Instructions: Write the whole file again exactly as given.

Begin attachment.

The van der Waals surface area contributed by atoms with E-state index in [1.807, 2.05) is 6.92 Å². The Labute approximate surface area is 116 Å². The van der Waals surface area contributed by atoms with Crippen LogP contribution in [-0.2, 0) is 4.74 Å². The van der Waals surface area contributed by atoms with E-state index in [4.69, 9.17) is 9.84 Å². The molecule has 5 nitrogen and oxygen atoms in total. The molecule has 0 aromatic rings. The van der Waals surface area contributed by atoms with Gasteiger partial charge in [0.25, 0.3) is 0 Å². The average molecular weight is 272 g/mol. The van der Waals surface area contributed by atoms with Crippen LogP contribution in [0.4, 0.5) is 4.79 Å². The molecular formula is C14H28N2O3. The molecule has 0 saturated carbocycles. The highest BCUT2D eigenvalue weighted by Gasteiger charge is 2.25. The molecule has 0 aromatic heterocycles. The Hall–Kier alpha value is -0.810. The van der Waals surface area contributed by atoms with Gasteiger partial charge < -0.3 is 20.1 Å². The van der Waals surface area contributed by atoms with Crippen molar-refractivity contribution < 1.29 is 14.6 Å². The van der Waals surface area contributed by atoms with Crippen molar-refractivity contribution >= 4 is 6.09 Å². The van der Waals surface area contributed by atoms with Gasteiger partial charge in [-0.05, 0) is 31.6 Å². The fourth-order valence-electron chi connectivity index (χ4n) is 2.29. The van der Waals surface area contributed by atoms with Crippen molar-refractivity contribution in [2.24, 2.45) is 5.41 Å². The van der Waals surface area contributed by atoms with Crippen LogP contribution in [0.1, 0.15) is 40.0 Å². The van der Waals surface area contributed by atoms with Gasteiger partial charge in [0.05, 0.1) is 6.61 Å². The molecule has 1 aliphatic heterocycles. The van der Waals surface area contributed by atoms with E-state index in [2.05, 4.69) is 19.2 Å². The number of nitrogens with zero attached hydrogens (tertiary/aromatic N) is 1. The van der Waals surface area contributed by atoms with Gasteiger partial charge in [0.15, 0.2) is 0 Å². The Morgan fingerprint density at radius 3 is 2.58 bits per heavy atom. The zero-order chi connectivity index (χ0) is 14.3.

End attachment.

The van der Waals surface area contributed by atoms with E-state index in [1.807, 2.05) is 6.92 Å². The Labute approximate surface area is 116 Å². The van der Waals surface area contributed by atoms with Crippen LogP contribution in [-0.2, 0) is 4.74 Å². The van der Waals surface area contributed by atoms with E-state index in [4.69, 9.17) is 9.84 Å². The molecule has 5 nitrogen and oxygen atoms in total. The molecule has 0 aromatic rings. The van der Waals surface area contributed by atoms with Gasteiger partial charge in [0.25, 0.3) is 0 Å². The average molecular weight is 272 g/mol. The van der Waals surface area contributed by atoms with Crippen LogP contribution in [0.4, 0.5) is 4.79 Å². The molecular formula is C14H28N2O3. The molecule has 0 saturated carbocycles. The highest BCUT2D eigenvalue weighted by Gasteiger charge is 2.25. The molecule has 0 aromatic heterocycles. The Hall–Kier alpha value is -0.810. The van der Waals surface area contributed by atoms with Gasteiger partial charge < -0.3 is 20.1 Å². The van der Waals surface area contributed by atoms with Crippen molar-refractivity contribution < 1.29 is 14.6 Å². The van der Waals surface area contributed by atoms with Crippen molar-refractivity contribution >= 4 is 6.09 Å². The van der Waals surface area contributed by atoms with Gasteiger partial charge in [-0.05, 0) is 31.6 Å². The fourth-order valence-electron chi connectivity index (χ4n) is 2.29. The van der Waals surface area contributed by atoms with Crippen molar-refractivity contribution in [2.24, 2.45) is 5.41 Å². The van der Waals surface area contributed by atoms with Crippen LogP contribution in [0.1, 0.15) is 40.0 Å². The van der Waals surface area contributed by atoms with Gasteiger partial charge in [0.05, 0.1) is 6.61 Å². The molecule has 1 aliphatic heterocycles. The van der Waals surface area contributed by atoms with E-state index in [2.05, 4.69) is 19.2 Å². The number of nitrogens with zero attached hydrogens (tertiary/aromatic N) is 1. The van der Waals surface area contributed by atoms with Gasteiger partial charge in [0.15, 0.2) is 0 Å². The Morgan fingerprint density at radius 3 is 2.58 bits per heavy atom. The zero-order chi connectivity index (χ0) is 14.3.